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Canada Gene therapy drug Kymriah should be publicly covered if manufacturer drops price, report recommends

A groundbreaking gene therapy for cancer could cost the Canadian health-care system more than $400-million over three years, according to a new report that recommends the drug be publicly covered, provided the manufacturer drops the price.

Part of the reason for the positive recommendation is that the new medication, tisagenlecleucel, is a promising last resort for patients who would otherwise die from aggressive childhood leukemia or the most common type of non-Hodgkin lymphoma.

The new report, released Tuesday, comes from an expert panel convened by the Canadian Agency for Drugs and Technologies in Health (CADTH), the independent organization that advises the provincial, territorial and federal governments on whether they should cover new drugs.

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Read more: Uncertain, costly, but filled with hope: Gene therapy about to go mainstream in Canada

The agency’s review of tisagenlecleucel – sold under the brand name Kymriah – has been hotly anticipated because it is CADTH’s first report on a gene therapy, an up-and-coming class of treatments that carries big hopes and big price tags.

“[The expert panel] came to the conclusion that this is a very promising therapy,” said Harindra Wijeysundera, CADTH’s vice-president of medical devices and clinical interventions. “It represents a therapy for a population that is at the end of therapeutic options. Given that, [the panel] tried to balance that condition with the fact that the evidence base does have uncertainty with it – the evidence base is still new.”

The first gene therapy approved by Health Canada, Kymriah is a one-time treatment custom-made for each patient from his or her own T-cells – a subtype of white blood cells which are the front-line soldiers of the immune system.

Known as CAR-T therapy, the treatment involves genetically altering a patient’s T-cells with chimeric antigen receptors (CARs) that can find and destroy cancer cells that normal T-cells wouldn’t be able to detect.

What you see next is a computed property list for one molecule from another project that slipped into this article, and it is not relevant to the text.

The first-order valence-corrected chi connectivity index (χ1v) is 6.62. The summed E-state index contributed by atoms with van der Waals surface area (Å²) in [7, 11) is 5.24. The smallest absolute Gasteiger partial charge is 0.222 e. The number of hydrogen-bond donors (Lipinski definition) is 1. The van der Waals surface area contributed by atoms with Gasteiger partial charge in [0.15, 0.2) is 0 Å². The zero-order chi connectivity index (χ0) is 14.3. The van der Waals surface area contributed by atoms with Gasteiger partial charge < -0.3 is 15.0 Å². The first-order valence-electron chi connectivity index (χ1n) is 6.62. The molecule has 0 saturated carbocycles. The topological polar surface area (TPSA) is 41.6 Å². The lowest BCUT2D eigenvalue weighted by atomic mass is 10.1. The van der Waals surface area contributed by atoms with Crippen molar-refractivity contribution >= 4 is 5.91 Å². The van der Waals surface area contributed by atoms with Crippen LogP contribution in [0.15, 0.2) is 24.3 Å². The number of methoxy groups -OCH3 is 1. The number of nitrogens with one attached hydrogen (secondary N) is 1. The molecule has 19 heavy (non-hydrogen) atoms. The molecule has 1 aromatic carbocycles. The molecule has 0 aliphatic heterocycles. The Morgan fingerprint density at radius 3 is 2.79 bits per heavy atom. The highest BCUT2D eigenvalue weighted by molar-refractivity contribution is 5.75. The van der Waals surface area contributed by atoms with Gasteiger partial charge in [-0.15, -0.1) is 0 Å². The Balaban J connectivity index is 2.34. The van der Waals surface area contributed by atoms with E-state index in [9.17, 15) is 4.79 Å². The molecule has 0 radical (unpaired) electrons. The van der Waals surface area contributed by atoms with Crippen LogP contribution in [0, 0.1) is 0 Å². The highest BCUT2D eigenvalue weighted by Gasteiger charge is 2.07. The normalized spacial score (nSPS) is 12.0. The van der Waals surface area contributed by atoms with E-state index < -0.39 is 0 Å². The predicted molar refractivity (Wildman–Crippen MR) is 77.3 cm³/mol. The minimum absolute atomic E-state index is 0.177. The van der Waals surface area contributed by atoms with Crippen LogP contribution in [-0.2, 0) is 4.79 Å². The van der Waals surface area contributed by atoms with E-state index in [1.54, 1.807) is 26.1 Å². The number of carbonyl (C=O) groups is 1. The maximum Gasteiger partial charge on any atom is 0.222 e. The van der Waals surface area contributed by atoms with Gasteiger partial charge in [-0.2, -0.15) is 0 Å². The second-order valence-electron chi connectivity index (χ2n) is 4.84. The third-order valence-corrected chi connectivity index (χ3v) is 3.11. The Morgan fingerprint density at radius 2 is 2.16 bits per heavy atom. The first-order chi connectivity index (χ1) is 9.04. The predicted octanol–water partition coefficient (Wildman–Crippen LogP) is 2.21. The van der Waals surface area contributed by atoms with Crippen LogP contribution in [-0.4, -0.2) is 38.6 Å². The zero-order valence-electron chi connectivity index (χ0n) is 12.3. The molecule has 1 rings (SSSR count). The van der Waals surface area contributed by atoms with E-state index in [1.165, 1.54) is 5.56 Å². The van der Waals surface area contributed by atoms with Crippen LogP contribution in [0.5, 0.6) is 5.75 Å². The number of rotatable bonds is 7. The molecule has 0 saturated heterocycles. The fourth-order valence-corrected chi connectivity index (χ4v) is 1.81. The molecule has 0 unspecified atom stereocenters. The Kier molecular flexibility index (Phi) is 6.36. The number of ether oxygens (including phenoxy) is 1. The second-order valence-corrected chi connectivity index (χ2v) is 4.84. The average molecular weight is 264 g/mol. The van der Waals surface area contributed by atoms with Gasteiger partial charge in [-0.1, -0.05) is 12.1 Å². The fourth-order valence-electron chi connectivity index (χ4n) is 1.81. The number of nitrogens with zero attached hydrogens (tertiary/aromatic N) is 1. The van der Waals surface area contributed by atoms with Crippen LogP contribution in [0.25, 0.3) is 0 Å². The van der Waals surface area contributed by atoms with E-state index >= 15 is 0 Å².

Each time a CAR-T cell battles a cancer cell, the CAR-T cells multiply, making Kymriah a living drug.

Kymriah is approved to treat two kinds of cancer: acute lymphoblastic leukemia (ALL) in children and young adults, and diffuse large B-cell lymphoma, the most common type of non-Hodgkin lymphoma, in adults.

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In both instances, the drug is for patients whose cancer has relapsed or failed to respond to conventional treatments.

The expert panel estimated that covering Kymriah for children and young adults with ALL would cost governments across Canada $25.6-million in the first three years. The national budget impact for adults with lymphoma would be much higher at $387.4-million over three years, largely because the disease is more common than childhood ALL.

Stuart Peacock, a health-sciences professor who holds a chair in cancer survivorship at Simon Fraser University, called the projected budget impact of Kymriah in adults with lymphoma “substantial.” (He also sits on the board of CADTH, but was not involved in the Kymriah report.)

“That raises real questions. If we spend [nearly] $400-million on this type of treatment, what’s the opportunity cost?” he asked. “What are all the other types of treatments that we could have funded if we had used that $400-million for a different type of treatment with a different type of patient?”

The expert panel concluded it would likely be cost-effective to publicly fund Kymriah for ALL, in part because early evidence shows the drug works better for that group. The panel reached a different conclusion for lymphoma patients, saying Kymriah would likely not be cost-effective in that population.

However, the panel recommended Kymriah be covered for both groups regardless, as long as drug-maker Novartis agrees to reduce the drug’s Canadian price – which was blacked out in CADTH’s report.

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In the United States, Kymriah’s list price for a one-time treatment is US$475,000 for ALL patients and US$373,000 for lymphoma patients.

Novartis is currently in pricing talks with Cancer Care Ontario, which is leading the Kymriah negotiations on behalf of the provinces. Until a deal is reached, CAR-T therapy is not available in Canada, except through clinical trials.

Also on Tuesday, the Quebec government announced that it would cover Kymriah for certain patients with ALL between the ages of 3 and 25 once a deal is reached with the manufacturer. Quebec said it would consider paying for the drug for lymphoma patients as well, provided Novartis meets the conditions that Quebec’s equivalent of CADTH laid out in a parallel review, also published Tuesday.

“The price for Kymriah is currently being finalized,” a Novartis spokeswoman said by e-mail. “We are exploring innovative ways we can support health system stakeholders including innovative pricing models, early access mechanisms, risk-sharing with payers and patient and caregiver support.”

Michael Sherar, the chief executive officer of Cancer Care Ontario, acknowledged that Kymriah is expensive compared to traditional cancer treatments.

That is why, he said, “our negotiation with the manufacturer, our planning for how this is going to be delivered … is very important.”

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